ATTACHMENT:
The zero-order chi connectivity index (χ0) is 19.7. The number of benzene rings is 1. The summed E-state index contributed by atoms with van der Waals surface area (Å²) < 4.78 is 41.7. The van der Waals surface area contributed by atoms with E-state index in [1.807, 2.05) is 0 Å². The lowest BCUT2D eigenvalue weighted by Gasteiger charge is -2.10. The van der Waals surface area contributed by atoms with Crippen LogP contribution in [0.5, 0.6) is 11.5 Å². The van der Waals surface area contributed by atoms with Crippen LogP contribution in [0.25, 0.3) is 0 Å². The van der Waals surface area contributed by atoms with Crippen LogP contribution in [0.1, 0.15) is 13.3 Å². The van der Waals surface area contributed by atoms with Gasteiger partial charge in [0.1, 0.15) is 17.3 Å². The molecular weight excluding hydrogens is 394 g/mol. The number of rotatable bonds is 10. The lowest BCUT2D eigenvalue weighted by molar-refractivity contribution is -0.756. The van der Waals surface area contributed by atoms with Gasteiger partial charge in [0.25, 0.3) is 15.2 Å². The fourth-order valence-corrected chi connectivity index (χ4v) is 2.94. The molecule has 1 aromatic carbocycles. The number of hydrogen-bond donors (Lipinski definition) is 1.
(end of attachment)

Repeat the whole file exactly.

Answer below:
The zero-order chi connectivity index (χ0) is 19.7. The number of benzene rings is 1. The summed E-state index contributed by atoms with van der Waals surface area (Å²) < 4.78 is 41.7. The van der Waals surface area contributed by atoms with E-state index in [1.807, 2.05) is 0 Å². The lowest BCUT2D eigenvalue weighted by Gasteiger charge is -2.10. The van der Waals surface area contributed by atoms with Crippen LogP contribution in [0.5, 0.6) is 11.5 Å². The van der Waals surface area contributed by atoms with Crippen LogP contribution in [0.25, 0.3) is 0 Å². The van der Waals surface area contributed by atoms with Crippen LogP contribution in [0.1, 0.15) is 13.3 Å². The van der Waals surface area contributed by atoms with Gasteiger partial charge in [0.1, 0.15) is 17.3 Å². The molecular weight excluding hydrogens is 394 g/mol. The number of rotatable bonds is 10. The lowest BCUT2D eigenvalue weighted by molar-refractivity contribution is -0.756. The van der Waals surface area contributed by atoms with Gasteiger partial charge in [0.25, 0.3) is 15.2 Å². The fourth-order valence-corrected chi connectivity index (χ4v) is 2.94. The molecule has 1 aromatic carbocycles. The number of hydrogen-bond donors (Lipinski definition) is 1.